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Meanwhile it's 5 PM and this Cinderella is racing the clock. Sunset at six! We make it in time for the much-anticipated meeting with Chairman Mao, as he is overlooking the hugely impressive Tian'anmen Square. Together with huge flocks of Chinese tourists, we witness the flag lowering ceremony as the invisible sun sets over Beijing – and decide to call it a day.

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Three hours after the start of this brilliant bicycle ride we make our way back to base camp. Dodging the swelling waves of commuter traffic and zig zagging back on iPhone generated directions, we zap back through the Beijing of today: the enormous Russian district, an orange-themed Lamborghini showroom and a Tron-esque ring road infarction. 

It's the white against the red this time. Hard to choose sides.

- Geert.

HUTONG WALK

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The famous Hutong walks were already topic, but exploring never stops. The basic color in this level is grey but there is so much more although it is not clean and tidy. Actually you can- in contrast to the newly high-rise buildings- feel the vibes of living here in the Hutongs.

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- Fab.

798 ONE

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One can walk into any international book store at our local railway station and grab an affordable Taschen book to have a view on art now! A full pack of images, a perspective  on the world. Right now, we are in Beijing and tell our cabbie to take us to the art district. This is 798, a time zone out of the ordinary, a formally industrial complex that houses the creative spirits of China.

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We will come back several times to soak up the energy, look and enjoy, getting in contact with the east. An endless area full of content and in between some good lunch opportunities. Mao is an icon and a missile at the same time. Temples are yesterday, this is the present. Unfinished business, we need more days to grasp the picture of this wonderful place.

-Matt.

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ONION SKINS

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Peeling of the onion skins in a Chinese kitchen. We are just visitors. How much can we see, how close can we get? Two weeks in China. This is our perspective, trying to understand this unknown culture. Big to small, the hutongs are the maximum level we can reach in this Tetris game, trying to stack the eastern building blocks onto each other.

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Impressions. Within the scale of the city, the hutongs are the very atoms of society. Behind the walls of those small alleys there is some quantum mechanics going on. Every now and then you get a glimpse of that next level, the next onion skin, the neutrons that tie together the social network. Children chalk their dreams on walls, people sell their heritage as souvenirs.

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For outsiders, this is the picture of China we can deal with. A scheme that fits into our slide show. It is also a view on the country that disappears as things move on. Modernity is a monster that bites itself into the city's core. Come back within a couple of years and things will look totally different.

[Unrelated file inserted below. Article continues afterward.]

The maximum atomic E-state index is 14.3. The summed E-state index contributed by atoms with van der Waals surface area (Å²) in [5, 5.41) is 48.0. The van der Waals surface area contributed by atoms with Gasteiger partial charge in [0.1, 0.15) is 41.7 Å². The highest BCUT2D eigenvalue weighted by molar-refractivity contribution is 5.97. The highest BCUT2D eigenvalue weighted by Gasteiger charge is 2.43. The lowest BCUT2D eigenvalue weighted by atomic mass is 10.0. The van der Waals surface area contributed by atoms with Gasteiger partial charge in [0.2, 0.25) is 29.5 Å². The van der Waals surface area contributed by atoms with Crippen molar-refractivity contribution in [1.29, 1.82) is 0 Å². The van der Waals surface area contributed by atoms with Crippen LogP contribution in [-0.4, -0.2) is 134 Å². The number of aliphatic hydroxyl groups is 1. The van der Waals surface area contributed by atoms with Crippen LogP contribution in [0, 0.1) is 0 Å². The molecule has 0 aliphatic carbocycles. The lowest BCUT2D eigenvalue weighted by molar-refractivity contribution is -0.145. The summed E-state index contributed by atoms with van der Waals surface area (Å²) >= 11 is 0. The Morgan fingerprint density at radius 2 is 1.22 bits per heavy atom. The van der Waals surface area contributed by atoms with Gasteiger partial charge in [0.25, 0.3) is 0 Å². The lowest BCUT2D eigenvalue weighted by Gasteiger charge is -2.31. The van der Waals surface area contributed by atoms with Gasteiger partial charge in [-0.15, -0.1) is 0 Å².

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Hutongs were yesterday, the future is bright. Once a Golf MK I was an old junker, today it is a classic. Will those hutongs survive the speed of change?  Berlin Mitte is hip for tourists, for locals it is sooo 2005. We are just visitors, trying to spot the Prenzes, and the Kreuzbergs of Beijing. No chance. These are the onion skins one can only peel of as a local or an "alien visitor" that has managed to open a bank account, acquired a driving license and so on. Good luck to our hosts. Show us the Neu Koeln of your capital!

-Matt.

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JINGHSAN PARK

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Beijing, days full of urban visual input, time out please. It is cloudy and a hot thickening layer of smog crawls across the skyline of the city. Jinghsan Park turns out to be the right spot to relax. High above the Forbidden City we get some fresh air as the fantastic panorama unfolds. Freshly painted temples, an oasis of nature in the epicenter of the storm called Beijing.

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I have learned that here there are many shades of red, each with an own meaning. Today we will witness many of them. A walk through the stretched parks, up to the next landmark. The locals dance, paint poems with water on pavements. A mental slow motion in a hectic city.

-Matt.

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MUNICH

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I have been here before. A couple of months ago the Haus der Kunst in Munich was the starting point of the Pass Masters '11. Back then it was the setting for a rainy breakfast, today I come back for some culture. A mellow "indian Summer" sunday. No car culture, or maybe a little bit? 

We start with the Goetz Sammlung, located in the revamped basement of the complex. Video installations in tight rooms that once functioned as bomb safe hide outs for the locals. One short movie after the other, surrounded by thick concrete walls.

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The reason we are here is the main exhibition upstairs. Carlo Mollino. Architect, dandy, furniture designer, inventor, photographer, alpine junkie and speed freak. A room full of original sketches, prototypes and pictures. No cameras please. Nevertheless very inspiring. Downstairs in the foyer the vehicle is a fusion between motor cycle and car. An architect joining the 24 hours of Le Mans. Somehow a da Vinci of the 20th century. Go visit!

On our way back a final look at the Eisbach surfers. Locals looking for the ultimate cut back, riding an endless perfect wave.